And while it is probably not fair to single out individuals, the other three of what has become known as "The Great Four" of my African friends and colleagues and the other people I've met in Africa really need to be mentioned. It is not possible for me to identify and list all the many people I met in Nairobi and other parts of Kenya (after all, my work there required me to meet and interview what must have been a couple of hundred people!). Nevertheless, I am grateful and so blessed to have established a relationship with these three wonderful people. I wrote about Nerisa and Charles and Geoffrey in a post early in the month, so I won't embarrass them by going into a lot of detail here, but it is a special pleasure to submit this word of gratitude to them. And to the other colleagues and friends I've met in Africa, both professional friends in my work at UN-Habitat (especially Hellen Nyabera, Joseph Gichuki, Isaack Waruru, and Daniel Mukangura) and in my volunteer work at the Information Africa Organization, I send my gratitude.

So for my many personal friends, acquaintances, and colleagues with whom I've had the pleasure to interact during the past year (indeed, throughout my life), I am very, very thankful. If Mr. Guy's personal Thanksgiving Project had been a competition, it's obvious to me that although family, health, and even faith are important as we count our blessings, it's our connection with our friends that wins hands down. I'm very grateful to each and every one of them for including me in their lives, and my life is richer because of them.

Monday, November 22, 2010

Slums Do Not Have to Be Bleak

I'm impressed with what's going on in Rio de Janeiro, as reported by my friend Tom Rink on his blog.

Having worked recently in developing knowledge strategy for an organization dealing with sustainable urbanization (UN's Human Settlements Programme - UN-Habitat - in Nairobi, Kenya) and having visited Rio last March, Tom's post has special resonance for me. Perhaps for you, too.

Worth a look: Rio slum transformed into canvas bursting with color (be sure to scroll down and view the CNN report)

Sunday, November 21, 2010

The Thanksgiving Project

People in other countries are often impressed with the American holiday of Thanksgiving, to be observed this year on Thursday, November 25.

This annual tribute, in gratitude for the bounty of the land, is one of America's great traditions. This sort of grateful acknowledgement of  the "good things in life," so to speak, began for Americans with the first colonists, in Massachusetts back in the 17th century (although some credit its source to the Virginia colonists in the same period).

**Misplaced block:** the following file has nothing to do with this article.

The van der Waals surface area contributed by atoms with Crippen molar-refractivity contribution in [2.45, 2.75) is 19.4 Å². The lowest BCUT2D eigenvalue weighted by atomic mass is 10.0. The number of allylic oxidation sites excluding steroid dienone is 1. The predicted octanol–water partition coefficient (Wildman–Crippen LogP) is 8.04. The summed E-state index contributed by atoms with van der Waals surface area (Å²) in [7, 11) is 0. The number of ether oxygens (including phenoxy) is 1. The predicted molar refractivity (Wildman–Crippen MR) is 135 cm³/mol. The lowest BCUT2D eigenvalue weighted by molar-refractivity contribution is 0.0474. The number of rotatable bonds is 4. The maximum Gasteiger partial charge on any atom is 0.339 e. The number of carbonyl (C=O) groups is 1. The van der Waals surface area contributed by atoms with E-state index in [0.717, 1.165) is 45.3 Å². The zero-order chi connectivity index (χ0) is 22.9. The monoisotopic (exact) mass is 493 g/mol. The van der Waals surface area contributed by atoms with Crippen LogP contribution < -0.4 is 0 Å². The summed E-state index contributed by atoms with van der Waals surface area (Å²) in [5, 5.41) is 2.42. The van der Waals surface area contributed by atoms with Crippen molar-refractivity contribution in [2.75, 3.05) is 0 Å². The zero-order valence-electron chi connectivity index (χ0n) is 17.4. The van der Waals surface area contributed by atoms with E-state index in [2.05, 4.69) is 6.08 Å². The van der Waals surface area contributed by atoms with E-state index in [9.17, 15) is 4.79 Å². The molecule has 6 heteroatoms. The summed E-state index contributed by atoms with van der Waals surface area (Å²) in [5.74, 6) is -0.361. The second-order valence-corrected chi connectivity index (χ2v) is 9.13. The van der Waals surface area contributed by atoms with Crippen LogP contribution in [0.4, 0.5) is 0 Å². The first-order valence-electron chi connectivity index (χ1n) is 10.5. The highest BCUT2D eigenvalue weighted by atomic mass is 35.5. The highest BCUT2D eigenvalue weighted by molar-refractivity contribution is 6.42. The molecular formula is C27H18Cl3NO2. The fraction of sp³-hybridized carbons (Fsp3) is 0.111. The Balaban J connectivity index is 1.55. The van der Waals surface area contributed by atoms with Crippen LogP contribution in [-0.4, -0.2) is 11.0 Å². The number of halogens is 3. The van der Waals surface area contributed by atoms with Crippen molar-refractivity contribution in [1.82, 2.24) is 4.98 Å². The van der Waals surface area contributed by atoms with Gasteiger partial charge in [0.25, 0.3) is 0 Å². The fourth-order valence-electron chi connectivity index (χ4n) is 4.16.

Thanksgiving is not limited to the United States (Canada's observance comes to mind), but in the States the day is given special recognition by many citizens. Observance of the holiday usually focuses on a special meal with family and friends, with some participants often travelling far to be part of the group. For many people in the States, the holiday has a special meaning because it introduces our end-of-the-year holiday season, and we all find (or try to find) ourselves in a mood that lifts us a little above the mundane and the ordinary for a few weeks.

This year I'm taking a cue from WQXR, New York's classical music radio station, which is running for the second year something called "The Gratitude Project," inviting listeners to identify the music they're most grateful for, which is then playing on air. For readers of this blog, I'm suggesting "The Thanksgiving Project," only let's do it with a little different twist. Let's share what we are grateful for as 2010 begins to come to an end.

It doesn't matter what it is, but we would be very interested in hearing from you. Share something for which you're grateful. Just submit a comment below and tell us what you are thankful for. Perhaps it's someone in your life who is special to you, or an event that got you to thinking differently, an unexpected windfall of some sort (or better yet, some tragedy or sadness avoided), or something simple that you're just happy is part of your life, such as the good music you hear, your friendships, or your success in your profession or work.

Send a few words to The Thanksgiving Project. We'll share them on Thursday.

Saturday, November 20, 2010

Kenya: The People, The Places, The Culture (3)

Party Time

There's probably no better way to convey one's impressions of a different place than to describe how people have fun together. As it turned out, my pals and I were up for a good party back at the beginning of the month when my friend Joseph Gichuki decided to have a party for Mr. Guy.

We later learned that the party was to be an all-day affair, somehow built around the goat we were going to be eating. That idea didn't come through to me, and we arrived after the goat had been slaughtered and was being grilled. But even if we missed the beginning of the festivities we still - to no one's surprise - had ourselves a swell time.